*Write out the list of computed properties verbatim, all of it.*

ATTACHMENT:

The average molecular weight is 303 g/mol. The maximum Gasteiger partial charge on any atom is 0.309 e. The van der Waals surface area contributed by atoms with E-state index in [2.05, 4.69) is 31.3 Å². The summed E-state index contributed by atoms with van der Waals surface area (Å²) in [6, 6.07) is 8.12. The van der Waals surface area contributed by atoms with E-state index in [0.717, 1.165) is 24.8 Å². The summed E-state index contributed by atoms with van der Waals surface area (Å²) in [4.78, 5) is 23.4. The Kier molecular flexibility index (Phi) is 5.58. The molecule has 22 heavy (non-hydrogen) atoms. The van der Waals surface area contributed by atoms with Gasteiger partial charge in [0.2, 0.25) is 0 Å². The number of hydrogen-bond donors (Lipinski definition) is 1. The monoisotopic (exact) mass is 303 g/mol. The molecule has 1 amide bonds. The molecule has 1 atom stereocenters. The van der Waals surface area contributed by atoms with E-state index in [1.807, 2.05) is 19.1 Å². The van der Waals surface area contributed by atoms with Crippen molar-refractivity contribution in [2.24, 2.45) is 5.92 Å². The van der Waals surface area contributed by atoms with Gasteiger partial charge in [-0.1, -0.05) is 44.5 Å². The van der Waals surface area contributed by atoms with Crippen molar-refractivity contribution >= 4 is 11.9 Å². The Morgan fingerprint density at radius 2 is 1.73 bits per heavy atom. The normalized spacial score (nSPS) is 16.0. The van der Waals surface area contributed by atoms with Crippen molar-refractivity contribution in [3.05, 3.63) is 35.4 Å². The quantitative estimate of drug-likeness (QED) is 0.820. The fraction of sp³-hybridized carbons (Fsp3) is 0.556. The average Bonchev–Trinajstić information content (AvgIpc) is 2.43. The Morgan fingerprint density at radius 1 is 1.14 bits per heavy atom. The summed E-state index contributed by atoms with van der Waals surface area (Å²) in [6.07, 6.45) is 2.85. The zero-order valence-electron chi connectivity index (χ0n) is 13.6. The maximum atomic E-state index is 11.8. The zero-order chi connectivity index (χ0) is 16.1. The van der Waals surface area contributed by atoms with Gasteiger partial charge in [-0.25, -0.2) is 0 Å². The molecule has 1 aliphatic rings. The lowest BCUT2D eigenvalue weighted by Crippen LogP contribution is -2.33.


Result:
The average molecular weight is 303 g/mol. The maximum Gasteiger partial charge on any atom is 0.309 e. The van der Waals surface area contributed by atoms with E-state index in [2.05, 4.69) is 31.3 Å². The summed E-state index contributed by atoms with van der Waals surface area (Å²) in [6, 6.07) is 8.12. The van der Waals surface area contributed by atoms with E-state index in [0.717, 1.165) is 24.8 Å². The summed E-state index contributed by atoms with van der Waals surface area (Å²) in [4.78, 5) is 23.4. The Kier molecular flexibility index (Phi) is 5.58. The molecule has 22 heavy (non-hydrogen) atoms. The van der Waals surface area contributed by atoms with Gasteiger partial charge in [0.2, 0.25) is 0 Å². The number of hydrogen-bond donors (Lipinski definition) is 1. The monoisotopic (exact) mass is 303 g/mol. The molecule has 1 amide bonds. The molecule has 1 atom stereocenters. The van der Waals surface area contributed by atoms with E-state index in [1.807, 2.05) is 19.1 Å². The van der Waals surface area contributed by atoms with Crippen molar-refractivity contribution in [2.24, 2.45) is 5.92 Å². The van der Waals surface area contributed by atoms with Gasteiger partial charge in [-0.1, -0.05) is 44.5 Å². The van der Waals surface area contributed by atoms with Crippen molar-refractivity contribution >= 4 is 11.9 Å². The Morgan fingerprint density at radius 2 is 1.73 bits per heavy atom. The normalized spacial score (nSPS) is 16.0. The van der Waals surface area contributed by atoms with Crippen molar-refractivity contribution in [3.05, 3.63) is 35.4 Å². The quantitative estimate of drug-likeness (QED) is 0.820. The fraction of sp³-hybridized carbons (Fsp3) is 0.556. The average Bonchev–Trinajstić information content (AvgIpc) is 2.43. The Morgan fingerprint density at radius 1 is 1.14 bits per heavy atom. The summed E-state index contributed by atoms with van der Waals surface area (Å²) in [6.07, 6.45) is 2.85. The zero-order valence-electron chi connectivity index (χ0n) is 13.6. The maximum atomic E-state index is 11.8. The zero-order chi connectivity index (χ0) is 16.1. The van der Waals surface area contributed by atoms with Gasteiger partial charge in [-0.25, -0.2) is 0 Å². The molecule has 1 aliphatic rings. The lowest BCUT2D eigenvalue weighted by Crippen LogP contribution is -2.33.